Cooking methods we use to maximize the nutritional value of your meal.

We all know that eating more vegetables is better all-around for preventing disease. Yet, we rarely hear about how certain cooking methods can result in a loss of the very vitamins and minerals that make vegetables good for us.

Depending on the vegetable at hand, the way you cook it can drastically change its nutritional value. Cooking vegetables the right way can also make minerals, vitamins and antioxidants more available to our body, while the wrong way can reduce its nutrient content.

Here are a few cooking methods Px Plate uses to maximize the nutritional value of your meal and offer only the best in nutritional potency, as opposed to other health food stores who might not have the right experts on hand.

Steam: Bright Green, Crunchy Florets.

When we think of broccoli or florets, boiling the vegetable usually comes to mind as a quick and healthy cooking method, and is how most healthy food stores cook florets. However, boiling florets like broccoli, reduces vitamin and mineral potency by 20% to 50% because they leak into the water and end up going down the drain.

Losing out on nutrients from broccoli also means losing out on the benefits it provides including nutrients that help:

  • Prevent cancer
  • Boost your immunity with vitamin C
  • Help with arthritis
  • Regulate blood pressure
  • Reduce bad cholesterol
  • Protects blood vessels from damaging

At Px Plate, we steam our broccoli as the heat of the steam gives vegetables the ability to retain valuable vitamins and minerals. This helps us reduce the loss of nutrients by half, keeping in mind that the goal of steaming is to cook the vegetables until they are no longer raw, but still bright and crisp to preserve colour, flavour, and nutrient content.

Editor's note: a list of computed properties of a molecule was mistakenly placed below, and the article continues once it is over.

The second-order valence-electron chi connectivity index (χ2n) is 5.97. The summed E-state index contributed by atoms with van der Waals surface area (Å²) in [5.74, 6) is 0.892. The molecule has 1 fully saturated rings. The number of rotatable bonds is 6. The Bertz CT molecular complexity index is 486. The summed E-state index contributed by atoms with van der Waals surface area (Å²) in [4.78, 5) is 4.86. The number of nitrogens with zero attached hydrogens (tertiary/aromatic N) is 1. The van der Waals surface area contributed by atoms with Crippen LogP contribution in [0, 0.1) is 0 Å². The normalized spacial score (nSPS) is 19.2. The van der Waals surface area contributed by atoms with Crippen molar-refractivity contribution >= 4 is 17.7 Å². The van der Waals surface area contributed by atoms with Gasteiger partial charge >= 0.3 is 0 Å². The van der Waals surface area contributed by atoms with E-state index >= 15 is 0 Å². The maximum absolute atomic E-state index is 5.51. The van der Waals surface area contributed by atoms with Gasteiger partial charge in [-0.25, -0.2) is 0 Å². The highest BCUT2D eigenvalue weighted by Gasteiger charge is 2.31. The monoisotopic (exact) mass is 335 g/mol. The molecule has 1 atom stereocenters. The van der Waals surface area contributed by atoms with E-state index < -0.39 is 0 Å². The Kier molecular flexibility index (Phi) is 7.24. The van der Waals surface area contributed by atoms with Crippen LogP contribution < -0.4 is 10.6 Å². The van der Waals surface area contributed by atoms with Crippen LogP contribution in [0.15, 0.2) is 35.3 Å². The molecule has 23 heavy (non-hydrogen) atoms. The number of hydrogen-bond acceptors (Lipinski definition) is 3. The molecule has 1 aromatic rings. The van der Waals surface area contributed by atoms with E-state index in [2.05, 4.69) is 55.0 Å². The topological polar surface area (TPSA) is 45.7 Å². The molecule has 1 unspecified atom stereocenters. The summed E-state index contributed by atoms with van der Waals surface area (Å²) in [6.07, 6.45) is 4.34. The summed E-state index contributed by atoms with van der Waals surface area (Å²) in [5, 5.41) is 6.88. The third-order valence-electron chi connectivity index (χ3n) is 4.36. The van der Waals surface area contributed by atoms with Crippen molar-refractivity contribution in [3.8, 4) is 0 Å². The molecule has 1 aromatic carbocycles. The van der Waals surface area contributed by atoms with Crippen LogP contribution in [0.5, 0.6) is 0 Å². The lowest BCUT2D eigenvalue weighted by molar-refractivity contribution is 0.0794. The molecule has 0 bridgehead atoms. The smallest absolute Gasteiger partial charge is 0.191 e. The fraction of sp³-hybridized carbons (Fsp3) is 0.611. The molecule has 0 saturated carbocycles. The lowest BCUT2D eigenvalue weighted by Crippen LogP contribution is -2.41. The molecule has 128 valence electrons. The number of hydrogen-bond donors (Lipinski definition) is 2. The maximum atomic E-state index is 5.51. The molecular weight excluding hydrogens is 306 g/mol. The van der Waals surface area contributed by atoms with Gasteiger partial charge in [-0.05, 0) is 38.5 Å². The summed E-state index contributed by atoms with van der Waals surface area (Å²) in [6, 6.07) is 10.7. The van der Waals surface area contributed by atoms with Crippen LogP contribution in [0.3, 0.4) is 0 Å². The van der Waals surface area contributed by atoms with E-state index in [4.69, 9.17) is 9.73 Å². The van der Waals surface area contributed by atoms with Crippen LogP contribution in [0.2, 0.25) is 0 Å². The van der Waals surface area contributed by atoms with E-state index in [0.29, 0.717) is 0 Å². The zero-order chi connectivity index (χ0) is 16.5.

Sauté: Succulent Yellow Nuggets of Vitamin C

Capsicums offer a bright, sweet and textured taste to meals, while being low in calories and loaded with various vitamins and minerals – especially vitamin C.

However, vitamin C is easily destroyed by heat. This is why we lightly sauté capsicums until they’re tender, but still crisp will generally retain more of the nutrient than those that are cooked longer.

Adequate amounts of vitamin C is essential for the protection of blood vessels from the damage that free radicals can cause them. This has been shown to be a major cause of a heart disease.

We also make sure we sauté this succulent vegetable with a limited amount of oil, as vegetables with low water content such as mushrooms, onions, cabbage and of course capsicums, soak up a large amount of fat.


Stew: Sweet, Tangy Tomatoes

We’ve all been told that eating vegetables raw is better for you because they can be more nutritious than ones which have been exposed to heat.

But while this might be true of some produce, tomatoes are an interesting exception.

Cooked tomatoes are especially beneficial for preventing cancer and heart disease because once cooked, a rich source of the carotenoid antioxidants called lycopene become even more available to us.

Additionally, tomatoes contain a good dose of vitamin C, and the cooking process doesn’t destroy this important nutrient. This is important as vitamin C isn’t stored in the body, so you need a daily supply.

Also, while stewing usually takes up to hours, stewing tomatoes can be ready to eat in about 10 or 15 minutes.

Overall, this is why we chose to stew tomatoes in our dishes.

Other Ways We Maximize Nutrient Preservation

  • Washing vegetables before we cut them instead of after
  • Leaving the peel on
  • Cutting them in large and uniformly-sized pieces
  • Cooking them as soon as possible after we cut them
  • After steaming vegetables, we serve them with a small amount of fat, to help your body absorb fat-soluble vitamins A, D, E and K from vegetables.
  • We also add a small amount of citrus to vegetables that contain iron, such as broccoli, kale or spinach, to help your body absorb this iron.



About the Author

Claudia Vork
Food designer & Nutritionist